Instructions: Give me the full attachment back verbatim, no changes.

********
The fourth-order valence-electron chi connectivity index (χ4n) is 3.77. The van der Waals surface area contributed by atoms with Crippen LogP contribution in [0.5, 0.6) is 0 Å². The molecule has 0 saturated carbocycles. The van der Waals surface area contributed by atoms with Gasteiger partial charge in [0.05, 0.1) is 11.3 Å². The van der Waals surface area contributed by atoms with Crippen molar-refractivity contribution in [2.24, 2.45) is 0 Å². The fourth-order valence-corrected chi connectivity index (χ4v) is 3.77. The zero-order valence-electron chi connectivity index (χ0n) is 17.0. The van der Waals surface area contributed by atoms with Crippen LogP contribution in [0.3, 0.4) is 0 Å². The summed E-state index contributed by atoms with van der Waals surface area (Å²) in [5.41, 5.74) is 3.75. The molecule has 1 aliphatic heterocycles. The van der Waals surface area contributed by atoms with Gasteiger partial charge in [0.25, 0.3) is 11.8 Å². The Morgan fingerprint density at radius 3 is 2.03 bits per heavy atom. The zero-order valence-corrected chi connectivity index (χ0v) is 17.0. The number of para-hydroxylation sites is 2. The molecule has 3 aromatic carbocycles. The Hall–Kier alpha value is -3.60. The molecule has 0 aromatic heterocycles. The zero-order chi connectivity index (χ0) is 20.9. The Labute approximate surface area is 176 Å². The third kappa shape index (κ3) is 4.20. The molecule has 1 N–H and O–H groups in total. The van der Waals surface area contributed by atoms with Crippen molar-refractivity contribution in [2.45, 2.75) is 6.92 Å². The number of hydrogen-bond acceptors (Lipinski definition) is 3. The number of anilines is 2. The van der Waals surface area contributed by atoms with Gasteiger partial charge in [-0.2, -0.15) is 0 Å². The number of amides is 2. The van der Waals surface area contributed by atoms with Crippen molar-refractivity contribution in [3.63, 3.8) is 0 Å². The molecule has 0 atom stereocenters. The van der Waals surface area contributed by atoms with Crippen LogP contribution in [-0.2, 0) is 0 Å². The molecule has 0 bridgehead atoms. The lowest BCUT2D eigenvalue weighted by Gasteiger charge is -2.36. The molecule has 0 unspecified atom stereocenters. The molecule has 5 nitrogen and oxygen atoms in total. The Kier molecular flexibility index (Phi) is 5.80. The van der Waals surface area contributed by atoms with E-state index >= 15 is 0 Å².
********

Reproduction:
The fourth-order valence-electron chi connectivity index (χ4n) is 3.77. The van der Waals surface area contributed by atoms with Crippen LogP contribution in [0.5, 0.6) is 0 Å². The molecule has 0 saturated carbocycles. The van der Waals surface area contributed by atoms with Gasteiger partial charge in [0.05, 0.1) is 11.3 Å². The van der Waals surface area contributed by atoms with Crippen molar-refractivity contribution in [2.24, 2.45) is 0 Å². The fourth-order valence-corrected chi connectivity index (χ4v) is 3.77. The zero-order valence-electron chi connectivity index (χ0n) is 17.0. The van der Waals surface area contributed by atoms with Crippen LogP contribution in [0.3, 0.4) is 0 Å². The summed E-state index contributed by atoms with van der Waals surface area (Å²) in [5.41, 5.74) is 3.75. The molecule has 1 aliphatic heterocycles. The van der Waals surface area contributed by atoms with Gasteiger partial charge in [0.25, 0.3) is 11.8 Å². The Morgan fingerprint density at radius 3 is 2.03 bits per heavy atom. The zero-order valence-corrected chi connectivity index (χ0v) is 17.0. The number of para-hydroxylation sites is 2. The molecule has 3 aromatic carbocycles. The Hall–Kier alpha value is -3.60. The molecule has 0 aromatic heterocycles. The zero-order chi connectivity index (χ0) is 20.9. The Labute approximate surface area is 176 Å². The third kappa shape index (κ3) is 4.20. The molecule has 1 N–H and O–H groups in total. The van der Waals surface area contributed by atoms with Crippen molar-refractivity contribution in [2.45, 2.75) is 6.92 Å². The number of hydrogen-bond acceptors (Lipinski definition) is 3. The number of anilines is 2. The van der Waals surface area contributed by atoms with Gasteiger partial charge in [-0.2, -0.15) is 0 Å². The number of amides is 2. The van der Waals surface area contributed by atoms with Crippen molar-refractivity contribution in [3.63, 3.8) is 0 Å². The molecule has 0 atom stereocenters. The van der Waals surface area contributed by atoms with Crippen LogP contribution in [-0.2, 0) is 0 Å². The molecule has 0 bridgehead atoms. The lowest BCUT2D eigenvalue weighted by Gasteiger charge is -2.36. The molecule has 0 unspecified atom stereocenters. The molecule has 5 nitrogen and oxygen atoms in total. The Kier molecular flexibility index (Phi) is 5.80. The van der Waals surface area contributed by atoms with E-state index >= 15 is 0 Å².